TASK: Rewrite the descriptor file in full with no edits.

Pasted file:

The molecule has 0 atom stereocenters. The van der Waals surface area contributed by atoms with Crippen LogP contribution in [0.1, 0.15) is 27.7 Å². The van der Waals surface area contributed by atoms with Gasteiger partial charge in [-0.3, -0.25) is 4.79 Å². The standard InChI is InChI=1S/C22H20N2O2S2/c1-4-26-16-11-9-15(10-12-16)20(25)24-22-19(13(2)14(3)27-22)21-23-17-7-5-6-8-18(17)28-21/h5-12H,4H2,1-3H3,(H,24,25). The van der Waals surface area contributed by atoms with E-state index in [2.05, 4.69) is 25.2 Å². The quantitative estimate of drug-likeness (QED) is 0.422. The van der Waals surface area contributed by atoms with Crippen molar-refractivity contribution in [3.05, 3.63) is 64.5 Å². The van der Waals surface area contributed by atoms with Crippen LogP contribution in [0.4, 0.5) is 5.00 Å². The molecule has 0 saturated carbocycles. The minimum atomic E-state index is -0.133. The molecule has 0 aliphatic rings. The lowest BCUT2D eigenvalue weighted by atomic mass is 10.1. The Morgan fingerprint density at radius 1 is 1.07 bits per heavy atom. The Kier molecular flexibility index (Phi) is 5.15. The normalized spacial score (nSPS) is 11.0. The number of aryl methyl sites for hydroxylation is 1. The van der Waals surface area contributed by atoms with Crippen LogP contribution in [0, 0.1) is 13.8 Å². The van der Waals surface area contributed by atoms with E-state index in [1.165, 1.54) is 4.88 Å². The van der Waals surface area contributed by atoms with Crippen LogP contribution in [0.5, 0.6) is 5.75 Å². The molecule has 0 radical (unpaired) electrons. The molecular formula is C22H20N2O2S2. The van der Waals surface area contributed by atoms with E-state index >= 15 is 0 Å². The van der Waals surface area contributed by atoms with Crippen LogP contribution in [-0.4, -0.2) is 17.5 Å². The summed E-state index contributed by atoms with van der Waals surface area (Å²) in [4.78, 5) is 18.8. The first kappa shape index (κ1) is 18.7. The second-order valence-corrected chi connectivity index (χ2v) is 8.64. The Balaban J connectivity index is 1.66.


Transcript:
The molecule has 0 atom stereocenters. The van der Waals surface area contributed by atoms with Crippen LogP contribution in [0.1, 0.15) is 27.7 Å². The van der Waals surface area contributed by atoms with Gasteiger partial charge in [-0.3, -0.25) is 4.79 Å². The standard InChI is InChI=1S/C22H20N2O2S2/c1-4-26-16-11-9-15(10-12-16)20(25)24-22-19(13(2)14(3)27-22)21-23-17-7-5-6-8-18(17)28-21/h5-12H,4H2,1-3H3,(H,24,25). The van der Waals surface area contributed by atoms with E-state index in [2.05, 4.69) is 25.2 Å². The quantitative estimate of drug-likeness (QED) is 0.422. The van der Waals surface area contributed by atoms with Crippen molar-refractivity contribution in [3.05, 3.63) is 64.5 Å². The van der Waals surface area contributed by atoms with Crippen LogP contribution in [0.4, 0.5) is 5.00 Å². The molecule has 0 saturated carbocycles. The minimum atomic E-state index is -0.133. The molecule has 0 aliphatic rings. The lowest BCUT2D eigenvalue weighted by atomic mass is 10.1. The Morgan fingerprint density at radius 1 is 1.07 bits per heavy atom. The Kier molecular flexibility index (Phi) is 5.15. The normalized spacial score (nSPS) is 11.0. The number of aryl methyl sites for hydroxylation is 1. The van der Waals surface area contributed by atoms with Crippen LogP contribution in [0, 0.1) is 13.8 Å². The van der Waals surface area contributed by atoms with E-state index in [1.165, 1.54) is 4.88 Å². The van der Waals surface area contributed by atoms with Crippen LogP contribution in [0.5, 0.6) is 5.75 Å². The molecule has 0 radical (unpaired) electrons. The molecular formula is C22H20N2O2S2. The van der Waals surface area contributed by atoms with E-state index >= 15 is 0 Å². The van der Waals surface area contributed by atoms with Crippen LogP contribution in [-0.4, -0.2) is 17.5 Å². The summed E-state index contributed by atoms with van der Waals surface area (Å²) in [4.78, 5) is 18.8. The first kappa shape index (κ1) is 18.7. The second-order valence-corrected chi connectivity index (χ2v) is 8.64. The Balaban J connectivity index is 1.66.